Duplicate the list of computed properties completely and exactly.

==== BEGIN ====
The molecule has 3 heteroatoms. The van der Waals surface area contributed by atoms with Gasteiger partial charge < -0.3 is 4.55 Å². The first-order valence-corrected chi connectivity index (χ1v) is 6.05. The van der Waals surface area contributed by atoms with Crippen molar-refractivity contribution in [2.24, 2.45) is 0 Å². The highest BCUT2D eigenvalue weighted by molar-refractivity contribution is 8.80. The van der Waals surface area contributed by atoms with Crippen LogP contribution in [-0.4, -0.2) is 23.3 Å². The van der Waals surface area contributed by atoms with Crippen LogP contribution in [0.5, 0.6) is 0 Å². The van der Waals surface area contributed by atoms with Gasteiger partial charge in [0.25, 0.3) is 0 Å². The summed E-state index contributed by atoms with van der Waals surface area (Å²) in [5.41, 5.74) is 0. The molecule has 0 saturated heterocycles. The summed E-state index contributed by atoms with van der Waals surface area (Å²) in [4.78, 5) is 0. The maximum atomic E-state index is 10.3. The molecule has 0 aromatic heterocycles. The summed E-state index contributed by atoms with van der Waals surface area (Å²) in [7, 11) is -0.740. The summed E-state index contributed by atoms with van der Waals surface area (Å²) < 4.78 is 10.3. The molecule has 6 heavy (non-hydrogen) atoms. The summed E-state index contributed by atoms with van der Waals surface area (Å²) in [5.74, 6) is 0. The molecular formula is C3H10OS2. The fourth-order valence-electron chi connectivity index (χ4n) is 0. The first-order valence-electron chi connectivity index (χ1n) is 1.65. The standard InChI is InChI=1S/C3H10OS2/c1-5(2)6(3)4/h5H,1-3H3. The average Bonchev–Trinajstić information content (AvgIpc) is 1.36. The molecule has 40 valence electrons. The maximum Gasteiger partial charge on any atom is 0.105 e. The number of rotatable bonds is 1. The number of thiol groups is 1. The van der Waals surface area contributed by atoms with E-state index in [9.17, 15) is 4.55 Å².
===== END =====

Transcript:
The molecule has 3 heteroatoms. The van der Waals surface area contributed by atoms with Gasteiger partial charge < -0.3 is 4.55 Å². The first-order valence-corrected chi connectivity index (χ1v) is 6.05. The van der Waals surface area contributed by atoms with Crippen molar-refractivity contribution in [2.24, 2.45) is 0 Å². The highest BCUT2D eigenvalue weighted by molar-refractivity contribution is 8.80. The van der Waals surface area contributed by atoms with Crippen LogP contribution in [-0.4, -0.2) is 23.3 Å². The van der Waals surface area contributed by atoms with Crippen LogP contribution in [0.5, 0.6) is 0 Å². The van der Waals surface area contributed by atoms with Gasteiger partial charge in [0.25, 0.3) is 0 Å². The summed E-state index contributed by atoms with van der Waals surface area (Å²) in [5.41, 5.74) is 0. The molecule has 0 saturated heterocycles. The summed E-state index contributed by atoms with van der Waals surface area (Å²) in [4.78, 5) is 0. The maximum atomic E-state index is 10.3. The molecule has 0 aromatic heterocycles. The summed E-state index contributed by atoms with van der Waals surface area (Å²) in [7, 11) is -0.740. The summed E-state index contributed by atoms with van der Waals surface area (Å²) < 4.78 is 10.3. The molecule has 6 heavy (non-hydrogen) atoms. The summed E-state index contributed by atoms with van der Waals surface area (Å²) in [5.74, 6) is 0. The molecular formula is C3H10OS2. The fourth-order valence-electron chi connectivity index (χ4n) is 0. The first-order valence-electron chi connectivity index (χ1n) is 1.65. The standard InChI is InChI=1S/C3H10OS2/c1-5(2)6(3)4/h5H,1-3H3. The average Bonchev–Trinajstić information content (AvgIpc) is 1.36. The molecule has 40 valence electrons. The maximum Gasteiger partial charge on any atom is 0.105 e. The number of rotatable bonds is 1. The number of thiol groups is 1. The van der Waals surface area contributed by atoms with E-state index in [9.17, 15) is 4.55 Å².